EB-PBF additive manufacturing of Alloy 718 : Effect of shot peening on surface characteristics and high temperature corrosion performance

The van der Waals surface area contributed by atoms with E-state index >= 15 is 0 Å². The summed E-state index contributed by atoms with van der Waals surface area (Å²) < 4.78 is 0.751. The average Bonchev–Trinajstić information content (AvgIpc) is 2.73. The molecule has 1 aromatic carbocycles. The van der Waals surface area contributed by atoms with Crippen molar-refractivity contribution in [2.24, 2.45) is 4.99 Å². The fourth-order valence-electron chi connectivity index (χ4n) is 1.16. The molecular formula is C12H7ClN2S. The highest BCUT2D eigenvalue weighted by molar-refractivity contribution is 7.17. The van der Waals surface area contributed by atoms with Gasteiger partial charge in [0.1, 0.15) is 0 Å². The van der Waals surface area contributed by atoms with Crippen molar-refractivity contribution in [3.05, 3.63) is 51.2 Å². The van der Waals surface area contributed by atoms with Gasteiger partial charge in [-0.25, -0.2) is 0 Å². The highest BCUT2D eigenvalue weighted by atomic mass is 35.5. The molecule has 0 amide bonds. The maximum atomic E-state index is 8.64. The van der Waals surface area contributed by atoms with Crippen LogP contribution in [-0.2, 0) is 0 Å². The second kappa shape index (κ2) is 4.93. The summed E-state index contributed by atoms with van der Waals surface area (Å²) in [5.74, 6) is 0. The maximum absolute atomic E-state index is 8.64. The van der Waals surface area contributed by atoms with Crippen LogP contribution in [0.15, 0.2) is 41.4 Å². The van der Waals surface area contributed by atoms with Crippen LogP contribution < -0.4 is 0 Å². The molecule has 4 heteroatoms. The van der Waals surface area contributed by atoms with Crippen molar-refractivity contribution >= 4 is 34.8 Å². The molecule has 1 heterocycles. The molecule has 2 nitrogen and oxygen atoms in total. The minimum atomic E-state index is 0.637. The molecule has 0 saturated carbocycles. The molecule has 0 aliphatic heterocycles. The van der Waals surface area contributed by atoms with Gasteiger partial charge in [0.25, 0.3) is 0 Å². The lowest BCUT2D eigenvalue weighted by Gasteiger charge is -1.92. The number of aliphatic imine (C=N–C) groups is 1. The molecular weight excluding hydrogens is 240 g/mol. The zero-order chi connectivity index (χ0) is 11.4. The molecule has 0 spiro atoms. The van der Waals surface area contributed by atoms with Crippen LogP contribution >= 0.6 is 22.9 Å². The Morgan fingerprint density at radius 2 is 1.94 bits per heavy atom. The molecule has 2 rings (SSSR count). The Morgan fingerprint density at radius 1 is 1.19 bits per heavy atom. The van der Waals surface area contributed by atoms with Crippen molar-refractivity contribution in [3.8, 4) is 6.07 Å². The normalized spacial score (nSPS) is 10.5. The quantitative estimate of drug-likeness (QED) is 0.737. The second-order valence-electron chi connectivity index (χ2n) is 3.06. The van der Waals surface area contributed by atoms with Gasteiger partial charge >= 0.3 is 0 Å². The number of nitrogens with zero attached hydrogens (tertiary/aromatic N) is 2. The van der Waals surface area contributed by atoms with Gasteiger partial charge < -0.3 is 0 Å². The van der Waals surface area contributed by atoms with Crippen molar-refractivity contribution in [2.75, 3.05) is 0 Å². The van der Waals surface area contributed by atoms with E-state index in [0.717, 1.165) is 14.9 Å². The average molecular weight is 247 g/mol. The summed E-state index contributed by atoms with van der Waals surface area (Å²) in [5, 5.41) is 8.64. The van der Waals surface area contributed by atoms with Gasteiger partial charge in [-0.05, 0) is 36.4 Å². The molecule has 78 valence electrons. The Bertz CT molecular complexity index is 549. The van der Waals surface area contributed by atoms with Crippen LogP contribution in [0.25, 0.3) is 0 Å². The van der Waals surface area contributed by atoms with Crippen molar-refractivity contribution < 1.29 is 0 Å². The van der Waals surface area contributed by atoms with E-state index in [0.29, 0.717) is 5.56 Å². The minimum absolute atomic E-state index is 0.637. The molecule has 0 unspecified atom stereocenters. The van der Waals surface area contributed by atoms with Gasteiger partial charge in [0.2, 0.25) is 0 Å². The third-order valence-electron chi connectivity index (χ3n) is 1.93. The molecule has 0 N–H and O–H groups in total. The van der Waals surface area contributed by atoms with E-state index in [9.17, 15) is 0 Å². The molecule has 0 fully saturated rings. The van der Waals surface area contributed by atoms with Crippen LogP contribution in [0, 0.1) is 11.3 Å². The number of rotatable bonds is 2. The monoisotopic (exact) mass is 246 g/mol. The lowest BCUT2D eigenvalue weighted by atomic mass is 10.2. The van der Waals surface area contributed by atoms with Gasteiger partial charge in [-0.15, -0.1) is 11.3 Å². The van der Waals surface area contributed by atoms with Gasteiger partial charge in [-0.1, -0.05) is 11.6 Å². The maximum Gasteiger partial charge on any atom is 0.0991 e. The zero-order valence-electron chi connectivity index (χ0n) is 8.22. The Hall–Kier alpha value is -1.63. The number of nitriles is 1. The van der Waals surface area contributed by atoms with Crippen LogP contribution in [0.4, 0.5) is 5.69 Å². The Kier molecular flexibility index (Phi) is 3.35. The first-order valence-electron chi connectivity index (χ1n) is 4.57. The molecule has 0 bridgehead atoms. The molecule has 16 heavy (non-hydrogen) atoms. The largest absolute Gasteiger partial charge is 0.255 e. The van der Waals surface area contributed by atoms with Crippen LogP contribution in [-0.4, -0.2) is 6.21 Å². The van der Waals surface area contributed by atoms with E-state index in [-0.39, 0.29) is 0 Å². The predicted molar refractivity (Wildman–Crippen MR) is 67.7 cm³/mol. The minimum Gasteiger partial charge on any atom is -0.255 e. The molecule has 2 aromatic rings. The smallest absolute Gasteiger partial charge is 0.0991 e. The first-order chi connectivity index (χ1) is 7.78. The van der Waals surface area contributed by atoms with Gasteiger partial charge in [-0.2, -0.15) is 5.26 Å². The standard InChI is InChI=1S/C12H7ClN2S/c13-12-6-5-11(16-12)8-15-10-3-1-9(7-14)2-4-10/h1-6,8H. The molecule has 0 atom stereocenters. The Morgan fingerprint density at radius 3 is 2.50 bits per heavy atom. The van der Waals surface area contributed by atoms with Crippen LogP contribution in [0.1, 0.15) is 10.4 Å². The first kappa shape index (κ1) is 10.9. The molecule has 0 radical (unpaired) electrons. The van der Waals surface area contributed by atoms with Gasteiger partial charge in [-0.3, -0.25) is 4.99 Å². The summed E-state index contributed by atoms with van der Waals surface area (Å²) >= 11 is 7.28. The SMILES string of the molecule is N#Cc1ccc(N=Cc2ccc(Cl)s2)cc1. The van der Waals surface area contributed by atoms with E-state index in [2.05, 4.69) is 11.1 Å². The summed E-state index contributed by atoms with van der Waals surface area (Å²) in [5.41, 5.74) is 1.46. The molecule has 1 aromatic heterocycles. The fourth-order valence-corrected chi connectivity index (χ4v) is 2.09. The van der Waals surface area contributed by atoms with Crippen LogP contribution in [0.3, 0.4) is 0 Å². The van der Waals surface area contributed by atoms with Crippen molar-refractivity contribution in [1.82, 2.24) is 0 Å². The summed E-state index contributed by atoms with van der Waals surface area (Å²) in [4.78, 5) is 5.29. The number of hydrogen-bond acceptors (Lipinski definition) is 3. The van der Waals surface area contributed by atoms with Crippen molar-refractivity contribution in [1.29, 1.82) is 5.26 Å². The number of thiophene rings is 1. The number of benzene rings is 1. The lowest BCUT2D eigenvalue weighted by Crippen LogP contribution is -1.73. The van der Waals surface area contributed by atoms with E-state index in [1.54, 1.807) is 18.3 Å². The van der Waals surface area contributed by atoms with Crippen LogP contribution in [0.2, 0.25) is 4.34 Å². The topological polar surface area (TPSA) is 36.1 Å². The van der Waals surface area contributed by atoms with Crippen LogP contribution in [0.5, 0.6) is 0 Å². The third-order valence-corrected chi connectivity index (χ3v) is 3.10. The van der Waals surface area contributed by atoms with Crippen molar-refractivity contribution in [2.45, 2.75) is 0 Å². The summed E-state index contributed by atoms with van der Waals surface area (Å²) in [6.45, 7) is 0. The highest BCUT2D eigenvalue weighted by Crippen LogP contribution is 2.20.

Abstract: There is an upsurge of research interest on Alloy 718 additively manufactured (AM) by electron beam powder bed fusion (EB-PBF) technique in aero and land-based gas turbine engines. However, the surface quality of the manufactured components has always been a major challenge. Several factors, including powder particle size, layer thickness, beam parameters, scanning strategies, and inclination angle of the build, govern the surface characteristics. Along with surface roughness resulted from partially melted powder particles, surface defects such as balls, satellites, microcracks as well as up-skin and down-skin surfaces can enhance the vulnerability of the manufactured parts to corrosion. When the surface is unable to withstand the exposed environment adequately, corrosion can be triggered. The surface-induced corrosion failures are increasingly becoming more challenging as the AM components often have complex geometries that render them even more difficult to finish. So, the relatively poor surface finish is the barrier to the full exploitation of the AM industry. In the present study, to achieve the desired surface quality, hence an improved high temperature corrosion performance, shot peening was implemented on Alloy 718 parts manufactured by EB-PBF. The high temperature corrosion behavior of the parts was investigated in an ambient air environment at 650 and 800 °C for up to 336 h. The underlying physical and chemical factors at play of the parts exposed to the corrosive environment were investigated too. The effect of topographical features (e.g., surface roughness) and microstructural characteristics (e.g., grain structure, phases, and defects) on high temperature corrosion behavior were analyzed by 3D surface profilometry, hardness test, optical microscopy (OM), scanning electron microscopy (SEM) equipped with energy disperse spectroscopy (EDS), X-ray diffractometry (XRD) and electron backscatter diffraction (EBSD). The surface roughness and high temperature corrosion rate of the parts was significantly reduced after shot peening.
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